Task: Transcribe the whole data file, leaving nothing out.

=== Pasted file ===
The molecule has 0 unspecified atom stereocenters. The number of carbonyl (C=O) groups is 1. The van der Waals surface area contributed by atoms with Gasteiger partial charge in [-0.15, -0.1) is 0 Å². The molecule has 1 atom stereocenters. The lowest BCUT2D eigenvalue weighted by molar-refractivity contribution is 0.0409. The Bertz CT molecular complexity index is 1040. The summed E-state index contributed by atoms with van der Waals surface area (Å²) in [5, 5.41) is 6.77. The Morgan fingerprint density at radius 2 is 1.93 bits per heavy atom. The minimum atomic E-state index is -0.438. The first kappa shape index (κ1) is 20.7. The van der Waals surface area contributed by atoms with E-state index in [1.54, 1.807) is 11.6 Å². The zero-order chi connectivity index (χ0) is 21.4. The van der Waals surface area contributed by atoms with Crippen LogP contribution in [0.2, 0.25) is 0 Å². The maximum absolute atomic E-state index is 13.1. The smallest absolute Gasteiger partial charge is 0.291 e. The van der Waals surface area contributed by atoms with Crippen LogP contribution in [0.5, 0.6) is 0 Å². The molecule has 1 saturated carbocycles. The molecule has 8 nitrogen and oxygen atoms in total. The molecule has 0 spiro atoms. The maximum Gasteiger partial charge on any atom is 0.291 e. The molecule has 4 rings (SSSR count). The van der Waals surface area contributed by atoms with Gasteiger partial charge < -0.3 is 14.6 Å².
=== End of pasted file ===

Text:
The molecule has 0 unspecified atom stereocenters. The number of carbonyl (C=O) groups is 1. The van der Waals surface area contributed by atoms with Gasteiger partial charge in [-0.15, -0.1) is 0 Å². The molecule has 1 atom stereocenters. The lowest BCUT2D eigenvalue weighted by molar-refractivity contribution is 0.0409. The Bertz CT molecular complexity index is 1040. The summed E-state index contributed by atoms with van der Waals surface area (Å²) in [5, 5.41) is 6.77. The Morgan fingerprint density at radius 2 is 1.93 bits per heavy atom. The minimum atomic E-state index is -0.438. The first kappa shape index (κ1) is 20.7. The van der Waals surface area contributed by atoms with E-state index in [1.54, 1.807) is 11.6 Å². The zero-order chi connectivity index (χ0) is 21.4. The van der Waals surface area contributed by atoms with Crippen LogP contribution in [0.2, 0.25) is 0 Å². The maximum absolute atomic E-state index is 13.1. The smallest absolute Gasteiger partial charge is 0.291 e. The van der Waals surface area contributed by atoms with Crippen LogP contribution in [0.5, 0.6) is 0 Å². The molecule has 1 saturated carbocycles. The molecule has 8 nitrogen and oxygen atoms in total. The molecule has 0 spiro atoms. The maximum Gasteiger partial charge on any atom is 0.291 e. The molecule has 4 rings (SSSR count). The van der Waals surface area contributed by atoms with Gasteiger partial charge < -0.3 is 14.6 Å².